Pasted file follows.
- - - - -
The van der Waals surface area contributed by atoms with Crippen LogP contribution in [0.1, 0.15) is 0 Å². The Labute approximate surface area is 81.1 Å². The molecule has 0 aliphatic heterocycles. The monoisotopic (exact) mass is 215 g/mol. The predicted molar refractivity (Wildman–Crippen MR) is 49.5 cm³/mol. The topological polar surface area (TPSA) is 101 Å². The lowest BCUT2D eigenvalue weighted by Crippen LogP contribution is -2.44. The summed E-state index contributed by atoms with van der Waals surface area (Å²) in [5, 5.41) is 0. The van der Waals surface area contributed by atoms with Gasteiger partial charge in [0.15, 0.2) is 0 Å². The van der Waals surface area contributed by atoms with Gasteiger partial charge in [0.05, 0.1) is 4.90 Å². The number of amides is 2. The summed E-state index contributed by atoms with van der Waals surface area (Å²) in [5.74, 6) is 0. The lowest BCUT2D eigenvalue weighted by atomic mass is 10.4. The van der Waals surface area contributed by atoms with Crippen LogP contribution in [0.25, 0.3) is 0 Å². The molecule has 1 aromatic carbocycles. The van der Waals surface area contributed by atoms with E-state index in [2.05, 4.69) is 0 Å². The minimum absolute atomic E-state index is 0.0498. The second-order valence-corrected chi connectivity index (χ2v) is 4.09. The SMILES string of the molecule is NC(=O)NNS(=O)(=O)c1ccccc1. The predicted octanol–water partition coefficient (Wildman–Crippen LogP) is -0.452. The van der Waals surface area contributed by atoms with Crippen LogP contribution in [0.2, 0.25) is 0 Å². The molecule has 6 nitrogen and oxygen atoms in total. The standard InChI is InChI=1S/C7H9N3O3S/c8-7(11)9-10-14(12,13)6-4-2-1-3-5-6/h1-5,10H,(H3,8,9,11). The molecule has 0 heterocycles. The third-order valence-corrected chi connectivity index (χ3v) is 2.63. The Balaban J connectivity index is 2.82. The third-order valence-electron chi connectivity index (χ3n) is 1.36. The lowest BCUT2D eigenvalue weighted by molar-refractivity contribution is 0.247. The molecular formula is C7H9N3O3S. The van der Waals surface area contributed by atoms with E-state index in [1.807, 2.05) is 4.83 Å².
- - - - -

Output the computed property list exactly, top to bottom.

The van der Waals surface area contributed by atoms with Crippen LogP contribution in [0.1, 0.15) is 0 Å². The Labute approximate surface area is 81.1 Å². The molecule has 0 aliphatic heterocycles. The monoisotopic (exact) mass is 215 g/mol. The predicted molar refractivity (Wildman–Crippen MR) is 49.5 cm³/mol. The topological polar surface area (TPSA) is 101 Å². The lowest BCUT2D eigenvalue weighted by Crippen LogP contribution is -2.44. The summed E-state index contributed by atoms with van der Waals surface area (Å²) in [5, 5.41) is 0. The van der Waals surface area contributed by atoms with Gasteiger partial charge in [0.15, 0.2) is 0 Å². The van der Waals surface area contributed by atoms with Gasteiger partial charge in [0.05, 0.1) is 4.90 Å². The number of amides is 2. The summed E-state index contributed by atoms with van der Waals surface area (Å²) in [5.74, 6) is 0. The lowest BCUT2D eigenvalue weighted by atomic mass is 10.4. The van der Waals surface area contributed by atoms with Crippen LogP contribution in [0.25, 0.3) is 0 Å². The molecule has 1 aromatic carbocycles. The van der Waals surface area contributed by atoms with E-state index in [2.05, 4.69) is 0 Å². The minimum absolute atomic E-state index is 0.0498. The second-order valence-corrected chi connectivity index (χ2v) is 4.09. The SMILES string of the molecule is NC(=O)NNS(=O)(=O)c1ccccc1. The predicted octanol–water partition coefficient (Wildman–Crippen LogP) is -0.452. The van der Waals surface area contributed by atoms with Crippen LogP contribution in [0.2, 0.25) is 0 Å². The molecule has 6 nitrogen and oxygen atoms in total. The standard InChI is InChI=1S/C7H9N3O3S/c8-7(11)9-10-14(12,13)6-4-2-1-3-5-6/h1-5,10H,(H3,8,9,11). The molecule has 0 heterocycles. The third-order valence-corrected chi connectivity index (χ3v) is 2.63. The Balaban J connectivity index is 2.82. The third-order valence-electron chi connectivity index (χ3n) is 1.36. The lowest BCUT2D eigenvalue weighted by molar-refractivity contribution is 0.247. The molecular formula is C7H9N3O3S. The van der Waals surface area contributed by atoms with E-state index in [1.807, 2.05) is 4.83 Å².